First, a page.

ChatGPT is a tool for predicting what a good response might be to a prompt. The more specific your prompt, the better the ChatGPT response.
Here a few guidelines to help you understand what the process of creating anything with ChatGPT should look like.
ChatGPT will respond conversationally to prompts like “How are you today?,” but what it really wants is to help you solve a problem. To guide ChatGPT towards realizing exactly what you want it to do, you should start your prompts with terms like “Write,” “Create,” “Generate,” or “Suggest.”
Do you want a technical tone? A poetic one? Say so. Adjectives are your friend here. You can even specify the exact writer whose style you’d like to emulate, from Phoebe Waller-Bridge to Aristotle.
ChatGPT can phrase its response as if it’s explaining the world to a five-year-old or a 1920s gold panner. If you need marketing copy for a specific product, you should mention the demographic information for the customer that you want to reach.
One odd quirk of ChatGPT is that it will laser-focus on a particular phrase if you put quotes around it. Asking its opinion on ‘honey bees’ will give you a more complex, honey bee-specific response than simply asking its opinion on honey bees.
ChatGPT needs to know the boundaries of what you want. You can tell it the number of words or the number of paragraphs you want in a response. Just saying “give me a concise overview” of a topic is an improvement over just saying “tell me about” a specific topic.
Once you get a response, you can finetune your original prompt to try for a better one. For instance, I find that adding “avoid using filler words” to the end of a prompt tends to improve the quality of a response.
ChatGPT isn’t the only generative AI available for all, even if it is the most well-known. We’ve covered the top alternatives to ChatGPT in the past. Here’s a quick look at the best.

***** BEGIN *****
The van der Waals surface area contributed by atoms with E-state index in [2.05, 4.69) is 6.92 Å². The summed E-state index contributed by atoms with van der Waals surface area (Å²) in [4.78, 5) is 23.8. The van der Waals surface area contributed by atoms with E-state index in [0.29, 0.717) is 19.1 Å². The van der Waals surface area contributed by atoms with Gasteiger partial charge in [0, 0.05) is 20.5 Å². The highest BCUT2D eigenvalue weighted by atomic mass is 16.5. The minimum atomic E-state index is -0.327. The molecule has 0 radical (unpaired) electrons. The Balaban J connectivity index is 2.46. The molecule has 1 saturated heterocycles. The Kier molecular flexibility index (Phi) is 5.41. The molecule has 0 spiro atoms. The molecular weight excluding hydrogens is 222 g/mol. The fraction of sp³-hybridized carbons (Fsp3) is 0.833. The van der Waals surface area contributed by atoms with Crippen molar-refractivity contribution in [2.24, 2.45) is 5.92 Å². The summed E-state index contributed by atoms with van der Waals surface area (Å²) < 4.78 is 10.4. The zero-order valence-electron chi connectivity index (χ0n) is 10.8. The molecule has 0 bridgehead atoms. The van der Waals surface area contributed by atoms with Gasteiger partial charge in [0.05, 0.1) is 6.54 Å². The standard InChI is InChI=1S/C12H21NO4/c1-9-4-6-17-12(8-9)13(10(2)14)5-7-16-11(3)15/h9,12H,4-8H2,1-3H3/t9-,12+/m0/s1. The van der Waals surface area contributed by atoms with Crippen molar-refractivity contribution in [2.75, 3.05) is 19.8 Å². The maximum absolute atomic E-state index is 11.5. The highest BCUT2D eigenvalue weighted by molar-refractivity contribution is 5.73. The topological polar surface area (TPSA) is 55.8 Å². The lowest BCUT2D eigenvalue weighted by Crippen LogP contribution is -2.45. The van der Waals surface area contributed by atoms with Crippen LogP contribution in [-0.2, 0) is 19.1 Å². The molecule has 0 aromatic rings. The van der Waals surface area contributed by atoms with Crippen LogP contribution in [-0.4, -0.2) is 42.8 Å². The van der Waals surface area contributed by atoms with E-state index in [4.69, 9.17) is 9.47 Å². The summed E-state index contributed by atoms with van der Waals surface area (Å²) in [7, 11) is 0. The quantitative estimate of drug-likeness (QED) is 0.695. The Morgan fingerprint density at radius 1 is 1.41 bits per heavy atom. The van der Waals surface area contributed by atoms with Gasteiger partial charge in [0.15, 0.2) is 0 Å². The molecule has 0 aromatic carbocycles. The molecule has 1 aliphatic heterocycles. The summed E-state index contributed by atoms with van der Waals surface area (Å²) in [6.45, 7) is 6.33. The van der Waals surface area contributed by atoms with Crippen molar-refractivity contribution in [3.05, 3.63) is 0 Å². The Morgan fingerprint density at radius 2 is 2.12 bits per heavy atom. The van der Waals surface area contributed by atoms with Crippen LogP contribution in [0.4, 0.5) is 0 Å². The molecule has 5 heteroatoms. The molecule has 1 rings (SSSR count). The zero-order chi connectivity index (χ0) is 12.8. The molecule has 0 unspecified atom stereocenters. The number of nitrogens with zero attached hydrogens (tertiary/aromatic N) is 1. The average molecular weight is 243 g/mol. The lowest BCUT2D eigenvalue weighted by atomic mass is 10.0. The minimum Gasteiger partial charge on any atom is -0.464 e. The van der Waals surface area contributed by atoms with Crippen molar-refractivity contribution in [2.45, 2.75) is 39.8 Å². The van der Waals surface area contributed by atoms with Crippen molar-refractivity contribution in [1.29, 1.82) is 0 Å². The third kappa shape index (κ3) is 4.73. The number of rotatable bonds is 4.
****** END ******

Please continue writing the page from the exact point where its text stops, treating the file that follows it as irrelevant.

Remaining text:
GitHub Copilot is a text-based generative AI for coding. It’s free for students, teachers, and anyone maintaining an open-source project. Everyone else can try a free trial for 30 days, but will need to pay a subscription fee afterwards. Like ChatGPT, Copilot is a useful tool for creating new code or other simple coding tasks.
Google’s ChatGPT competitor Bard launched hot on the heels of its rival. It operates with a completely different language model, and comes with an extra benefit: While ChatGPT uses data entirely from 2021 and earlier, Bard can access up-to-the-minute data straight off the internet.
ChatSonic creates AI-generated images as well as text. Like Bard, it is connected to the internet, and it will even generate reference links to help users verify if it is telling the truth or not.
The bot can parse audio clips, using AI to write down what it thinks is being discussed. It’s a fast, pain-free way to turn an audio interview or conversation into a more useful format.
The free plan is capped at 30 minutes of audio at a time and a total of 300 minutes per month, but two paid plans expand on the amount of transcribing as well as adding extra features.
Jasper Chat is a tool aimed at the advertising and marketing wings of a business: It allows for business-oriented tasks like writing ads, social media posts, video scripts, and more. Sadly, this service is the only one listed here that isn’t entirely free: You’ll get just a 5-day free trial, with plans starting at $29 per month after that.
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Adam is a writer at and has worked as a tech writer, blogger and copy editor for more than a decade. He was a Forbes Contributor on the publishing industry, for which he was named a Digital Book World 2018 award finalist. His work has appeared in publications including Popular Mechanics and IDG Connect, and his art history book on 1970s sci-fi, ‘Worlds Beyond Time,’ is out from Abrams Books in July 2023. In the meantime, he’s hunting down the latest news on VPNs, POS systems, and the future of tech.